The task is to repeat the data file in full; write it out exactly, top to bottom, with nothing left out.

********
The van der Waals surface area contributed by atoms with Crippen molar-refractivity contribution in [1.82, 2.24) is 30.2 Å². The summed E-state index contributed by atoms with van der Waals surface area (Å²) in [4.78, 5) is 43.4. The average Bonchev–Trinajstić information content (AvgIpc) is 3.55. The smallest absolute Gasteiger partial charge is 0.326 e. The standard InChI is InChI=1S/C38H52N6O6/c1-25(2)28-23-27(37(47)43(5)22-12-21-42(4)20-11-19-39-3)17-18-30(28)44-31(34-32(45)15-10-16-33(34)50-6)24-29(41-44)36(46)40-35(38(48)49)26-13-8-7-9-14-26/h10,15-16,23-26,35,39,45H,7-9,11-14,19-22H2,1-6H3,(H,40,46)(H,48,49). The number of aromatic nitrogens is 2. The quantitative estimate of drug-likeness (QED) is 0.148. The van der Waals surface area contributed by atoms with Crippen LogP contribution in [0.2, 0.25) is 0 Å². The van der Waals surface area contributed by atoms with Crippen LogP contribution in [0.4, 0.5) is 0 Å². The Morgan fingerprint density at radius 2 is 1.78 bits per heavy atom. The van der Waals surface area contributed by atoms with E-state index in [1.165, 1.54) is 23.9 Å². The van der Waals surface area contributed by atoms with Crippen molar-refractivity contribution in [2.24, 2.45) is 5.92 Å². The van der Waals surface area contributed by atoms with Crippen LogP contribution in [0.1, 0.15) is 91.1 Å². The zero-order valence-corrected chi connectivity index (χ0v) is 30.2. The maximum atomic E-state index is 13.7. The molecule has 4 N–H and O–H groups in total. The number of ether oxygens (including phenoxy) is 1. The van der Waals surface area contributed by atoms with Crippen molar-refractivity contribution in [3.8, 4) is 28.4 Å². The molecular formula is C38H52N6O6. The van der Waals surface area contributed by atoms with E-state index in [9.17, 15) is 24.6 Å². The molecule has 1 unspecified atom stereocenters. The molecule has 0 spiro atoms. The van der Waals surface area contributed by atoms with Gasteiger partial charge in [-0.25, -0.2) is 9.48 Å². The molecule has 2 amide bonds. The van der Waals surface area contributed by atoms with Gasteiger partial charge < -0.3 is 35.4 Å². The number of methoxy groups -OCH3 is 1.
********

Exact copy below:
The van der Waals surface area contributed by atoms with Crippen molar-refractivity contribution in [1.82, 2.24) is 30.2 Å². The summed E-state index contributed by atoms with van der Waals surface area (Å²) in [4.78, 5) is 43.4. The average Bonchev–Trinajstić information content (AvgIpc) is 3.55. The smallest absolute Gasteiger partial charge is 0.326 e. The standard InChI is InChI=1S/C38H52N6O6/c1-25(2)28-23-27(37(47)43(5)22-12-21-42(4)20-11-19-39-3)17-18-30(28)44-31(34-32(45)15-10-16-33(34)50-6)24-29(41-44)36(46)40-35(38(48)49)26-13-8-7-9-14-26/h10,15-16,23-26,35,39,45H,7-9,11-14,19-22H2,1-6H3,(H,40,46)(H,48,49). The number of aromatic nitrogens is 2. The quantitative estimate of drug-likeness (QED) is 0.148. The van der Waals surface area contributed by atoms with Crippen LogP contribution in [0.2, 0.25) is 0 Å². The van der Waals surface area contributed by atoms with Crippen LogP contribution in [0.4, 0.5) is 0 Å². The Morgan fingerprint density at radius 2 is 1.78 bits per heavy atom. The van der Waals surface area contributed by atoms with E-state index in [1.165, 1.54) is 23.9 Å². The van der Waals surface area contributed by atoms with Crippen molar-refractivity contribution in [2.24, 2.45) is 5.92 Å². The van der Waals surface area contributed by atoms with Crippen LogP contribution in [0.1, 0.15) is 91.1 Å². The zero-order valence-corrected chi connectivity index (χ0v) is 30.2. The maximum atomic E-state index is 13.7. The molecule has 4 N–H and O–H groups in total. The number of ether oxygens (including phenoxy) is 1. The van der Waals surface area contributed by atoms with Crippen molar-refractivity contribution in [3.8, 4) is 28.4 Å². The molecular formula is C38H52N6O6. The van der Waals surface area contributed by atoms with E-state index in [9.17, 15) is 24.6 Å². The molecule has 1 unspecified atom stereocenters. The molecule has 0 spiro atoms. The van der Waals surface area contributed by atoms with Gasteiger partial charge in [-0.25, -0.2) is 9.48 Å². The molecule has 2 amide bonds. The van der Waals surface area contributed by atoms with Gasteiger partial charge < -0.3 is 35.4 Å². The number of methoxy groups -OCH3 is 1.